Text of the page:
It would be nice if the community of scientists always applied the scientific method. Even better if they were also infallible, and not only carried out the method but always produced the correct conclusions.

    Unfortunately, we live in reality, where this is not the case. Not only can our conclusions be wrong, oftentimes people don’t even try to apply the method. Accepting something as true just because a bunch of scientists says so is an argument from authority and is invalid.

  12. #12 Martin R
    December 25, 2007

    Accepting something as true just because a bunch of scientists says so is an argument from authority and is invalid.

    No, that’s how scientific truth is arrived at. Drop a bunch of good scientists on a problem and wait until they agree what the answer is. From context I gather that you aren’t advocating complete epistemological relativism. Science does find out a lot of truth.

  13. #13 Lennart Nilsson
    December 25, 2007

    I think it would be useful to discuss this very important subject based on the three examples Martin used, holocaust skeptics, global warming skeptics and evolution skeptics. As I see it in these cases what the “skecptics” question is not so much the conclusions to be drawn from the evidence, although they will certainly to that when they have a chance, but more the evidence itself, labeling them as false in one way or another, in most cases because there is some sort of conspiracy that has an interest in leading humanity one way or the other. The problem is not so much the small number of idiots that put forward these ideas, but rather that there is ample funding to disseminate them, I suppose from vested interests that feel the need to “fog” a scientific consensus that threatens those interests.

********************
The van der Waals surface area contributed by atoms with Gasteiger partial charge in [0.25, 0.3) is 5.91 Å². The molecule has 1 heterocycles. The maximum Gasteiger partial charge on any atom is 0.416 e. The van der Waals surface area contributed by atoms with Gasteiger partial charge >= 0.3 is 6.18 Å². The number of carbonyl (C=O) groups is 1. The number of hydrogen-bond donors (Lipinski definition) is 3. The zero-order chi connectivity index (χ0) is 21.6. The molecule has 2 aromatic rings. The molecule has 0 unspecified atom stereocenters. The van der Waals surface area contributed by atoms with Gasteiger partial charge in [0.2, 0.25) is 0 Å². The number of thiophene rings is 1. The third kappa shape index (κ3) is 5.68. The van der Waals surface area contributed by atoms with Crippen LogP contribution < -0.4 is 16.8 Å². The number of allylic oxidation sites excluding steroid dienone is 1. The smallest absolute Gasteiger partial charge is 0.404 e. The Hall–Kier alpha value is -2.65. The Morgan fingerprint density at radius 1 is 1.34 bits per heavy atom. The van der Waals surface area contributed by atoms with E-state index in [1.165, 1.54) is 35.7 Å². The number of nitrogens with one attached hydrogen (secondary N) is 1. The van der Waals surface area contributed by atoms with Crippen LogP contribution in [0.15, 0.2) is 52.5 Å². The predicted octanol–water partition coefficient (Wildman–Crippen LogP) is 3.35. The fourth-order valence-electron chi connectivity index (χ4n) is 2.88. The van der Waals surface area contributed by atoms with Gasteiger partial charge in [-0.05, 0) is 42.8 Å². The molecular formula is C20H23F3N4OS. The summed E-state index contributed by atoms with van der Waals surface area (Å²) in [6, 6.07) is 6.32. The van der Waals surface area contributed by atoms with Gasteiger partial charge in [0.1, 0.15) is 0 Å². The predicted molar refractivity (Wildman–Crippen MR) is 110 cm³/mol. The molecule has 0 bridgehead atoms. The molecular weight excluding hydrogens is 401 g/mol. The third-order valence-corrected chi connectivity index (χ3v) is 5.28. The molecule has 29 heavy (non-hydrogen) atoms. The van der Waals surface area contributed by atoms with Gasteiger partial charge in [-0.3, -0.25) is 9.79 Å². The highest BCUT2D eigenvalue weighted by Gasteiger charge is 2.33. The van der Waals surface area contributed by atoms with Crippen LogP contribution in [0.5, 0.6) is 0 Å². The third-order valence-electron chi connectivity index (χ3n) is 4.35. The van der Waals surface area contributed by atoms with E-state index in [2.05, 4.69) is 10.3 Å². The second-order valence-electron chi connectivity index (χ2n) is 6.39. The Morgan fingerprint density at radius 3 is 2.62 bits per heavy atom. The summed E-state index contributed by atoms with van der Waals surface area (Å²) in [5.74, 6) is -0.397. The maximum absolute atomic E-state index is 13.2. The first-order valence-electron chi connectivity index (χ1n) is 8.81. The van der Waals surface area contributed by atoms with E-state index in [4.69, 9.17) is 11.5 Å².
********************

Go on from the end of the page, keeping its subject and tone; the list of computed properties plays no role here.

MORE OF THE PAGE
Sávon,
    I think you make to much out of the difference between “natural” and “social” sciences. Both has been influenced by political and cultural bias, which should be avoided by adhering to scientific methods. I think a more useful distinction could be drawn between science where the study itself, and its conclusion, affects the object of study, e.g. economics, gender studies, public health studies, or not, e.g. physics, history, archeology.